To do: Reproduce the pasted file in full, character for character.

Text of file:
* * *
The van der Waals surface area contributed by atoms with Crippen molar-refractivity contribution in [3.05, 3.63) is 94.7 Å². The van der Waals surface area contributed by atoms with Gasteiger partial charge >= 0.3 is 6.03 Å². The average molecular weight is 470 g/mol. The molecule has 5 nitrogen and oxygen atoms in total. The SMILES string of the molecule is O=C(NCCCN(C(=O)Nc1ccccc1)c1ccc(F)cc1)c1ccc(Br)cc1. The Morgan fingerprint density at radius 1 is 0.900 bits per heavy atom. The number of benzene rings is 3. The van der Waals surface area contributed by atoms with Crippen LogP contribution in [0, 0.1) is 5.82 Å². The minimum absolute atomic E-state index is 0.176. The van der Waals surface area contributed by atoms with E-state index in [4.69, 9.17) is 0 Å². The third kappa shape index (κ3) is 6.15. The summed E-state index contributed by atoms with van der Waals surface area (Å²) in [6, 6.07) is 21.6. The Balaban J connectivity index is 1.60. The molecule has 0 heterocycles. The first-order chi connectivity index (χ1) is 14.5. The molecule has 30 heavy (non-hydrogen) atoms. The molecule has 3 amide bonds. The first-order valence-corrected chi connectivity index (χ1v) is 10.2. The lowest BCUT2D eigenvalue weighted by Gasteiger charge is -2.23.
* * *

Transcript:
The van der Waals surface area contributed by atoms with Crippen molar-refractivity contribution in [3.05, 3.63) is 94.7 Å². The van der Waals surface area contributed by atoms with Gasteiger partial charge >= 0.3 is 6.03 Å². The average molecular weight is 470 g/mol. The molecule has 5 nitrogen and oxygen atoms in total. The SMILES string of the molecule is O=C(NCCCN(C(=O)Nc1ccccc1)c1ccc(F)cc1)c1ccc(Br)cc1. The Morgan fingerprint density at radius 1 is 0.900 bits per heavy atom. The number of benzene rings is 3. The van der Waals surface area contributed by atoms with Crippen LogP contribution in [0, 0.1) is 5.82 Å². The minimum absolute atomic E-state index is 0.176. The van der Waals surface area contributed by atoms with E-state index in [4.69, 9.17) is 0 Å². The third kappa shape index (κ3) is 6.15. The summed E-state index contributed by atoms with van der Waals surface area (Å²) in [6, 6.07) is 21.6. The Balaban J connectivity index is 1.60. The molecule has 0 heterocycles. The first-order chi connectivity index (χ1) is 14.5. The molecule has 30 heavy (non-hydrogen) atoms. The molecule has 3 amide bonds. The first-order valence-corrected chi connectivity index (χ1v) is 10.2. The lowest BCUT2D eigenvalue weighted by Gasteiger charge is -2.23.